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K.J. Kwon-Chung, Ph.D.
Building 10, Room 11C104
10 Center Drive
Bethesda, MD 20892-1882
Phone: 301-496-1602
Fax: 301-480-3240

Laboratory of Clinical Infectious Diseases

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K.J. Kwon-Chung, Ph.D.

Photo of K.J. Kwon-Chung, Ph.D. 

Chief, Molecular Microbiology Section, LCID

Major Areas of Research

  • Virulence determinants of Cryptococcus neoformans and Aspergillus fumigatus
  • Mechanism by which Cryptococcus neoformans invades the brain
  • Mechanism by which cryptococci adapt to the brain environment and produce fulminating disease
  • The signaling mechanism involved in the cryptococcal invasion of human brain microvascular endothelial cells
  • The relationship between cryptococcal adaptation to azole drugs and azole therapy failure
  • Identification of genes differentially expressed in spores and hyphae upon exposure to human neutrophils
  • Construction of isogenic strains for genetic analysis
  • Pathogenic difference between A. fumigatus and A. nidulans in chronic granulomatous disease (CGD) patients

Program Description

The Molecular Microbiology Section is focused on the pathobiology of Cryptococcus neoformans andAspergillus fumigatus, two of the most common and serious fungal pathogens that primarily affect immunocompromised patients. Both C. neoformans and A. fumigatus are environmental pathogens that cause life-threatening systemic disease upon inhalation. The fatality rate of these diseases is high even if treated with the most effective antimycotic agents currently available.

Cryptococcus neoformans
Cryptococcus neoformans, an environmental yeast species most commonly found in pigeon droppings and soil contaminated with avian guano, is the etiologic agent of cryptococcosis. Cryptococcosis has been recognized as an AIDS-defining disease because the major risk group of the disease is people infected with HIV. Although C. neoformans can cause lesions in almost every organ after being inhaled by the host, the most common clinical manifestation and most common cause of death is meningoencephalitis, an infection of the brain.

Image of Cryptococus neoformans lifecycle
Cryptococus neoformans Lifecycle

Aspergillus fumigatus
Pathogenic Aspergillus species are ubiquitous in our environment, and humans regularly inhale numerous Aspergillus spores (conidia) during daily life. Of those species, Aspergillus fumigatus is known to be the major cause of life-threatening invasive pulmonary aspergillosis (IPA) in immunocompromised patients throughout the world. The major risk for IPA is profound neutropenia and chronic granulomatous diseae (CGD). The Molecular Microbiology Section is currently focused on the genes that are differentially expressed in conidia and hyphae of A. fumigatus upon exposure to neutrophils from normal individuals and those from CGD patients to understand the difference in host/parasite interaction between the two groups. We also constructed an isogenic set of compatible mating type strains by using a pair of super maters. The genomes of this isogenic set are being sequenced and will be used as a tool for genetic analysis.


Dr. Kwon-Chung received her B.S. and M.S. in biology from Ewha Womans University in Seoul, South Korea, prior to receiving a Fulbright Scholarship to pursue her doctoral work in the bacteriology department at the University of Wisconsin, Madison. After receiving her Ph.D., she joined the Medical Mycology Section of the NIAID Laboratory of Microbiology as a visiting fellow. She became a senior investigator in the NIAID Laboratory of Clinical Investigation in 1973 and has been the chief of the Molecular Microbiology Section since 1995.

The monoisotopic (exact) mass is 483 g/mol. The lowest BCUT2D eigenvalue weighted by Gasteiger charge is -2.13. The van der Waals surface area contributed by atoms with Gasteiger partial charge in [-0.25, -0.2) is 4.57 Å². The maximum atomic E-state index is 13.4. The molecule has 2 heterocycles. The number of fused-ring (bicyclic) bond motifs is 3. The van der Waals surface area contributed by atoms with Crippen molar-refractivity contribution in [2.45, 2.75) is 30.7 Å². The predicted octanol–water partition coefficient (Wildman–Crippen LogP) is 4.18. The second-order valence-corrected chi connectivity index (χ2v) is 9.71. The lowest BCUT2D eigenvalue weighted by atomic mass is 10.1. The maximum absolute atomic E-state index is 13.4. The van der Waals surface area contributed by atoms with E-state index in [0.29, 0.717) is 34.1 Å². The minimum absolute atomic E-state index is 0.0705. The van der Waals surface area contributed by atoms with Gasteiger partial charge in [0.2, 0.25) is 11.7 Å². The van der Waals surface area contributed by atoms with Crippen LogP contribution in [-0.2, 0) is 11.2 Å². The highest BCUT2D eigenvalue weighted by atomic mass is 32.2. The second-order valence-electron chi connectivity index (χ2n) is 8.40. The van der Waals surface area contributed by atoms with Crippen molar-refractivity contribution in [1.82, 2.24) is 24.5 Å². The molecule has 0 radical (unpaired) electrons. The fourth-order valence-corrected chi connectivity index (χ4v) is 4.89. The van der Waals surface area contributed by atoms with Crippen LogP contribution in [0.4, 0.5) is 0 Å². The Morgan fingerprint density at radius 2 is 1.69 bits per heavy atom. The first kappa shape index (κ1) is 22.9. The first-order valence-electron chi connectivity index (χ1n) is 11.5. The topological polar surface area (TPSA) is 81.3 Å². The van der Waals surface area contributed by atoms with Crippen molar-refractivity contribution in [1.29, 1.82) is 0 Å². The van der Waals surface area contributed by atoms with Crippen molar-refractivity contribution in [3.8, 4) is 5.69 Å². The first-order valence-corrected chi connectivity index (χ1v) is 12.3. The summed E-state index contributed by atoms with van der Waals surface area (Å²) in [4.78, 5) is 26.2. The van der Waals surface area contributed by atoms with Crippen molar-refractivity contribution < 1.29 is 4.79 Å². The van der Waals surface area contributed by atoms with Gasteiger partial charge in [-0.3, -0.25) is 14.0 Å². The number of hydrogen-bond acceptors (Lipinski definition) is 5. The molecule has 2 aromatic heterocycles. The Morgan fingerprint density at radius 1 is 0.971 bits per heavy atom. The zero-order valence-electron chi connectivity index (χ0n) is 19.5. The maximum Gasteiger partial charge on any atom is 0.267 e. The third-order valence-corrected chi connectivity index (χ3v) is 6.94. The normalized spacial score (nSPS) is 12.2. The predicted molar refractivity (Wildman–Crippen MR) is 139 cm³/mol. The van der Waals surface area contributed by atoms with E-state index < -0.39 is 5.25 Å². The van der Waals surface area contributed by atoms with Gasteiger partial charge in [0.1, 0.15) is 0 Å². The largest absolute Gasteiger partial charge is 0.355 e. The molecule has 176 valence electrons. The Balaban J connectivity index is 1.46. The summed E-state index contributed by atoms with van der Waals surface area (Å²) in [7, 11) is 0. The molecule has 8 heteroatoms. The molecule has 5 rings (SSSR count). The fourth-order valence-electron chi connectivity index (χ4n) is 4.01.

Research Group

Yun C. Chang, Ph.D.; Ashok Varma, Ph.D; Janyce Sugui, Ph.D.; Edward Sionov, Ph.D.; Arpita Singh, Ph.D.; Ami Kahanal-Lamichhane, M.S.; Tomo Saijo, M.D.

Selected Publications

Sugui JA, Peterson SW, Clark LP, Nardone G, Folio L, Riedlinger G, Zerbe CS, Shea Y, Henderson CM, Zelazny AM, Holland SM, Kwon-Chung KJ. Aspergillus tanneri sp. nov., a new pathogen that causes invasive disease refractory to antifungal therapy. J Clin Microbiol. 2012 Aug 1. Epub ahead of print.

Ngamskulrungroj P, Chang Y, Hansen B, Bugge C, Fischer E, Kwon-Chung KJ. Cryptococcus neoformans Yop1 , an endoplasmic reticulum curvature-stabilizing protein, participates with Sey1 in influencing fluconazole-induced disomy formation. FEMS Yeast Res. 2012 Jun 26. Epub ahead of print.

Ngamskulrungroj P, Chang Y, Sionov E, Kwon-Chung KJ. The primary target organ of Cryptococcus gattii is different from that of Cryptococcus neoformans in a murine model. MBio. 2012 May 8;3(3). pii: e00103-12.

Lee H, Khanal Lamichhane A, Garraffo HM, Kwon-Chung KJ, Chang YC. Involvement of PDK1, PKC and TOR signalling pathways in basal fluconazole tolerance in Cryptococcus neoformans. Mol Microbiol. 2012 Apr;84(1):130-46.

Sionov E, Chang YC, Garraffo HM, Dolan MA, Ghannoum MA, Kwon-Chung KJ. Identification of a Cryptococcus neoformans cytochrome P450 lanosterol 14α-demethylase (Erg11) residue critical for differential susceptibility between fluconazole/voriconazole and itraconazole/posaconazole. Antimicrob Agents Chemother. 2012 Mar;56(3):1162-9.

Sionov E, Lee H, Chang YC, Kwon-Chung KJ. Cryptococcus neoformans overcomes stress of azole drugs by formation of disomy in specific multiple chromosomes. PLoS Pathog. 2010 Apr 1;6(4):e1000848.

View a complete publication listing in PubMed.

Last Updated October 03, 2012

Last Reviewed October 03, 2012